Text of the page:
It is hard to believe that it has been more than seven years since the Medicare Prescription Drug, Improvement, and Modernization Act created health savings accounts (HSA). In 2004, the pundits were espousing how consumer directed health plans (high deductible health plans tied to a HSA or health reimbursement account (HRA)) would put more healthcare spend into consumers’ hands and in-turn, consumers would demand more price transparency across the healthcare system. Consumers were supposed to be able to use their new-found purchasing power to comparison shop and ultimately choose the healthcare services that provide the best value.
In a March 2005 report entitled Will Health Plans Profit from HSAs? Forrester Research projected that by 2010 there would be 15.9 million HSAs and HRAs holding $17.5 billion in assets. Actual figures have trailed projections, but the move to HSAs and HRAs has continued to gain momentum. Employee Benefit Research Institute® recently published that the number of HSAs and HRAs has grown from 1.2 million in 2006 to 5.7 million in 2010. These accounts now hold $7.7 billion in assets, creating meaningful healthcare purchasing power for consumers.
Despite all of this growth however, comparison shopping for healthcare remains challenging.
- While employers have attempted to provide price transparency tools, they have struggled with getting detailed pricing information from providers that would enable informed employee (consumer) decision making.
- Health plans have been unable to provide their members with real-time adjudication capabilities that would allow them to understand in-network pricing for services.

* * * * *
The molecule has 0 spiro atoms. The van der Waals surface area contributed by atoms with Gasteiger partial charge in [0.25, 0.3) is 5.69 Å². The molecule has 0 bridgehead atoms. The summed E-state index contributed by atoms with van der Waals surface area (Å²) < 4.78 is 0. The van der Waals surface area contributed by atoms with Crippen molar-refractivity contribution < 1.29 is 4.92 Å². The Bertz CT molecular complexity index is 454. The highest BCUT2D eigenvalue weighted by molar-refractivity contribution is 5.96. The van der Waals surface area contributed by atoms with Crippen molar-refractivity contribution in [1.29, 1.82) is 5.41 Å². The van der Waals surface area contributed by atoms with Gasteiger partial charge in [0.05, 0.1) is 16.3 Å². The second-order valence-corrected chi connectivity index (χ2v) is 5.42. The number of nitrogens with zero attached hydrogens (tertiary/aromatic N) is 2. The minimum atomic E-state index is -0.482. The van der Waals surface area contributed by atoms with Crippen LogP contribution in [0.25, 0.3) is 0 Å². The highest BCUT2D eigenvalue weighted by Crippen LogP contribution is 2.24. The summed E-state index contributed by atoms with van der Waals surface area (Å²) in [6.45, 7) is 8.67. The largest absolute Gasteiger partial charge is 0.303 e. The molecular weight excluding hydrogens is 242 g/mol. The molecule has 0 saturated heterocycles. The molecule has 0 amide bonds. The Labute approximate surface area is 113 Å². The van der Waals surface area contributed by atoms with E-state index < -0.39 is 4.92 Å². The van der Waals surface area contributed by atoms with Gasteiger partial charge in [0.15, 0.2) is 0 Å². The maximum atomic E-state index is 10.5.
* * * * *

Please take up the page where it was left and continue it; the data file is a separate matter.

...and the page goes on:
- Services marketed directly to consumers (with features like convenience, affordable pricing for acute care, etc) tout health plan reimbursement as a secondary feature.
This last trend started with retail clinics, such as CVS Caremark’s MinuteClinic and Walgreens’ Take Care Clinic; that effectively promote the price of services prominently at their clinics and on their websites. In a market like Minneapolis, two large healthcare organizations (UnitedHealth Group and Health Partners) are taking similar but distinct approaches via recently announced online clinic, prescriptions and doctor-patient medical consultation services.
- UnitedHealth Group’s OptumHealth has launched NowClinic, which offers 10 minute online visits with clinicians for $45. The service is now offered in five states, and while OptumHealth is offering discounted prices to contracted employer groups, consumers must pay for all services directly as OptumHealth does not currently accept health insurance.
- HealthPartners, a regional healthcare provider and health plan has launched a competing online service called Virtuwell. At Virtuwell, online consultations cost $40, and the service accepts insurance plans from HealthPartners and CIGNA.
Both announcements tout convenience as the key feature and could be an easy purchase decision for some consumers. Even if not reimbursed by insurance, consumers may opt to spend $40-$45 out of pocket without having to leave their home, when comparing the alternative of driving to a doctor’s office, paying for parking, and waiting in the waiting room with other sick people. This decision would be made even easier for consumers that do not reach their health plan deductible during the year and thus would not get reimbursed if they visit a traditional doctor.
With HealthPartners as an exception, traditional healthcare services providers have been slow to adopt both price transparency and convenience. As healthcare delivery models change and new players enter the market, it will be interesting to watch how traditional healthcare providers evolve to accommodate increased expectations from consumers who are more informed and demand options for where, when, and how quickly they can interact with clinicians.
There is no question that as more payment responsibility is placed in consumer hands, providers will change, the question is how quickly this will occur and which firms will benefit most.
Let us know what you think.